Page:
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Q: Can a dentist do anything about facial pain?

Posted February 13, 2013 in Advice Column, Norwalk

A: Chronic facial pain is an unfortunately common affliction for some 15 percent of American adults. Your dentist can help identify the source of the pain, sometimes by using X-rays.

One of the more common sources of facial pain is a condition called temporomandibular joint (TMJ) syndrome. The joint is the hinge at which the lower jaw, called the mandible, connects with the upper jaw. Acute or chronic inflammation of the joint can cause significant pain and impair operation of the jaw, in some cases causing it to lock in either open or closed position. The joint, like any other, is susceptible to damage from conditions like stiffness, arthritis and dislocation, either from trauma or regular use. The condition can also cause headaches, dizziness and pain or stiffness in the neck and shoulders.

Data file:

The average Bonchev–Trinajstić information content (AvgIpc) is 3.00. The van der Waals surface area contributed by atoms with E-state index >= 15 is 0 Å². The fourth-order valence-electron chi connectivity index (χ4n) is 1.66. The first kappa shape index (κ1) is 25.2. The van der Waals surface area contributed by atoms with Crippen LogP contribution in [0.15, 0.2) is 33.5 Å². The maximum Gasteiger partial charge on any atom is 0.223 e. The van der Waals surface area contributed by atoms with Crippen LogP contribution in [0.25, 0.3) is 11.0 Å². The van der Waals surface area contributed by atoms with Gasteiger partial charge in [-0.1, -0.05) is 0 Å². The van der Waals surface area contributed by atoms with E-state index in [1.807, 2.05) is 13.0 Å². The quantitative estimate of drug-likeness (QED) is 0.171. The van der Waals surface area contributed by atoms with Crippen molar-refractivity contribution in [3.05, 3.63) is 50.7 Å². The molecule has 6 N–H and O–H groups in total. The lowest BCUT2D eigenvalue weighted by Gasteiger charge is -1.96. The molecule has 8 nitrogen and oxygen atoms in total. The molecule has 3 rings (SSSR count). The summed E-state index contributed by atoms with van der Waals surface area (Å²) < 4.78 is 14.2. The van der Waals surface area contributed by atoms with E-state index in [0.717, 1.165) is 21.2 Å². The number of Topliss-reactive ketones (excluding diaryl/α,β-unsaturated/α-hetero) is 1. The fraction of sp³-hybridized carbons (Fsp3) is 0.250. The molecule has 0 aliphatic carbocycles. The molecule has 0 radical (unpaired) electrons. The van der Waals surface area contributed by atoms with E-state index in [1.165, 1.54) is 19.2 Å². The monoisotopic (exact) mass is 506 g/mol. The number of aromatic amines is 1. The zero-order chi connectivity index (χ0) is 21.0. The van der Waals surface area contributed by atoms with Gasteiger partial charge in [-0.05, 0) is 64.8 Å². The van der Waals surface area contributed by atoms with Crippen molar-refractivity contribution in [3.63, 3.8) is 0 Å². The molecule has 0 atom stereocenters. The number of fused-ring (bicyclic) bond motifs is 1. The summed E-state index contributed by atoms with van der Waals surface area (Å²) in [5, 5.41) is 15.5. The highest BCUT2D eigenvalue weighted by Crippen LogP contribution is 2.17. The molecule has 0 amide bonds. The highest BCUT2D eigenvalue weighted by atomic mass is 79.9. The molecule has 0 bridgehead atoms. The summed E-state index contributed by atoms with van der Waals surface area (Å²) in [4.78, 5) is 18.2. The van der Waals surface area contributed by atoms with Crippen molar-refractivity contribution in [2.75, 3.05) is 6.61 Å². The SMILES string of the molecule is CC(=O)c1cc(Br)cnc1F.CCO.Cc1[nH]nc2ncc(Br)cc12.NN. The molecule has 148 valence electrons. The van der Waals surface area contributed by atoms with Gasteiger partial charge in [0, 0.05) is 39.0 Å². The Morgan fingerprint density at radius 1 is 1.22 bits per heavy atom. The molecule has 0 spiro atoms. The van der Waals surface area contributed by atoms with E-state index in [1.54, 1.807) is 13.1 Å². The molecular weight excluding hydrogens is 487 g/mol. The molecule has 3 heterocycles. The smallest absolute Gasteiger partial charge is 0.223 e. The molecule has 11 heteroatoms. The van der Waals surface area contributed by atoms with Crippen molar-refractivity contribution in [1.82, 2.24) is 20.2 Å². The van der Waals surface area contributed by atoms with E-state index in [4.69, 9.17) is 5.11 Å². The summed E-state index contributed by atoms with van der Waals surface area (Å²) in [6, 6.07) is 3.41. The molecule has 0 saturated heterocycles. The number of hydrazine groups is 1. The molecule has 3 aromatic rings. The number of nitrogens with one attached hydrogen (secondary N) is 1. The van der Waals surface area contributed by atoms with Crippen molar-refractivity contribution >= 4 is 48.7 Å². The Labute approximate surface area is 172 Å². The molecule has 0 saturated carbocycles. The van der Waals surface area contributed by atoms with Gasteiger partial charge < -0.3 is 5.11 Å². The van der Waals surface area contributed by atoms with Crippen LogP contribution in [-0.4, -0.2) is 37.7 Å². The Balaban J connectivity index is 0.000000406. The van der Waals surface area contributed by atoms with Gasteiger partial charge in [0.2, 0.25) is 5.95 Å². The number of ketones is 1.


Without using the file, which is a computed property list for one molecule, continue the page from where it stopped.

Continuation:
Treatment might include stress-reduction exercises or medication. TMJ pain is often noticeable in front of the ears, which is the location of the joint. But facial pain can also come from a toothache, a sinus infection or gum disease. Whenever you notice any pain or unusual feeling in your face or mouth, you should contact your dentist.

Information provided by Norwalk Family Dentistry, 1101 Chatham Ave., 256-9000.





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